Critical Cases - Spine Emergency!


  • 53 year old male with a history of IVDU and 1.5 months of “stabbing” lower back pain 
  • Reports he was riding his bike 2 days ago and was hit by a car that acutely worsened the pain 
  • Reports difficulty urinating, lower extremity weakness, straining with BM, fevers, chills, weight loss, and thigh pain

Physical Exam

T 97.1 BP 152/72 HR 80 RR 22 Pox 100% on RA

  • Pt is visible uncomfortable lying down on stretcher
  • Moving all extremities with pain on passive movement of both legs
  • L posterior thigh tenderness with obvious mass on deep palpation
  • Tenderness to percussion on L spine.
  • CN II-XII intact. Strength is 5/5 UE and LE. Sensation intact-no saddle anesthesia. Rectal tone intact. Patient is able to ambulate.

Differential Diagnosis 

  • Vertebral osteomyelitis/epidural abscess
  • Lumbar spine fracture given hx of MVC 
  • Lumbar strain
  • Sciatica


  • CT lumbar and thoracic spine without contrast ordered STAT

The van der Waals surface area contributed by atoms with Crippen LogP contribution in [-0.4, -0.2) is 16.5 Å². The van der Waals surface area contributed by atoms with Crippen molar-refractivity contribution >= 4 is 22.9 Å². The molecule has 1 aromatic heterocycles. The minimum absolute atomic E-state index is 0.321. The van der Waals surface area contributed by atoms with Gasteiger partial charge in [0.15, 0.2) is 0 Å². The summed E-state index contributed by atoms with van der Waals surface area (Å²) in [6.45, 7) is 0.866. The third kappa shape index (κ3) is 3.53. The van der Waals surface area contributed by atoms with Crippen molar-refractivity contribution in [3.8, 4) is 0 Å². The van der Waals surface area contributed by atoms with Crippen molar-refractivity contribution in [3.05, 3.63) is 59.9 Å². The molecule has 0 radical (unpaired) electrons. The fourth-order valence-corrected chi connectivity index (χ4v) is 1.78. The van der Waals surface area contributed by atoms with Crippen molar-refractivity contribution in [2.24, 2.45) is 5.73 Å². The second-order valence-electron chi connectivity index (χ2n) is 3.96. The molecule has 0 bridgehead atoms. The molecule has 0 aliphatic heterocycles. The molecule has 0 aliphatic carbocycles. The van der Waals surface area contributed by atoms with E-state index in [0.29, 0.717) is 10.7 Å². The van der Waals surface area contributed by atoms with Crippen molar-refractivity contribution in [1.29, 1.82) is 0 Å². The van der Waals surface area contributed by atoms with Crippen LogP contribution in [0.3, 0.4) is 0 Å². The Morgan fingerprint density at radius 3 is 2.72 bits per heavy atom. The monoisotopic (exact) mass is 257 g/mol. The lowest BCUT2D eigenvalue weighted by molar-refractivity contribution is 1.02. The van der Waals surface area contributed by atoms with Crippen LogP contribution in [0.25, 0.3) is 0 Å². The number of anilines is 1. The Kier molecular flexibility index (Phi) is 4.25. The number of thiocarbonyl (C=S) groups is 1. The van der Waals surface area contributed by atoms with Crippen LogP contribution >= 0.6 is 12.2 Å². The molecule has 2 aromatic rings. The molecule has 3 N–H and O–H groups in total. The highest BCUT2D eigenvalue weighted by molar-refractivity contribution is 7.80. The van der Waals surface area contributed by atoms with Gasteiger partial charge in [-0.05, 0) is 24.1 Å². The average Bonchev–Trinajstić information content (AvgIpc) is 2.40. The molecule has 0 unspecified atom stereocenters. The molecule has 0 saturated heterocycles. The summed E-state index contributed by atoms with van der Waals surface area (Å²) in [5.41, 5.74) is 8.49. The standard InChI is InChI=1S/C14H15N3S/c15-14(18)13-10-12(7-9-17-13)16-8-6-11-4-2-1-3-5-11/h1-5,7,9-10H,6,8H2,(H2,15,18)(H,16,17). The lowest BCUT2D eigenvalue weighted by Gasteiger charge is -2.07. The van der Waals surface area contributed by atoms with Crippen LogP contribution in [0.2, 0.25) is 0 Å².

• Basic labs, blood cultures, ESR, CRP, IV pain medicine



CT imaging: findings consistent with discitis and osteomyelitis at L4-L5, bilateral psoas abscess, and a suggestion of spinal canal phlegmon or abscess with severe stenosis 



  • Neurosurgery consult was called
  • Patient was bladder scanned and retaining >400cc, Foley placed
  • MRI L spine with and without contrast ordered stat
  • Antibiotics held for possible OR
  • MRI eventually showed 4.3cm posterior epidural abscess along with multiple bilateral psoas abscesses and osteomyelitis/ discitis of L4-L5.
  • OR wound cultures were positive for Staph Aureus



  • Spinal epidural abscess is a rare but risk is increased due to IV drug use and spinal procedures 
  • Most often occurs due to hematogenous spread
  • Back pain is the most common presenting complaint and is often the only symptom 
  • MRI is test of choice for diagnosis
  • WBC count/ESR/CRP are not reliable enough to exclude infection


Take Home Message

  • New back pain in an active IV drug use patient is infectious until proven otherwise
  • Don't rely on lower extremity weakness, bowel/bladder incontinence, or saddle anesthesia: these are late findings and denote irreversible damage
  • Don't rely on plain films, labs, or even CT scan to exclude osteomyelitis/discitis/epidural abscess in a high risk patient



Tanski M, Ma O. Central Nervous System and Spinal Infections. In: Tintinalli JE, Ma O, Yearly DM, Meckler GD, Stapczynski J, Cline DM, Thomas SH. eds. Tintinalli's Emergency Medicine: A Comprehensive Study Guide, 9e.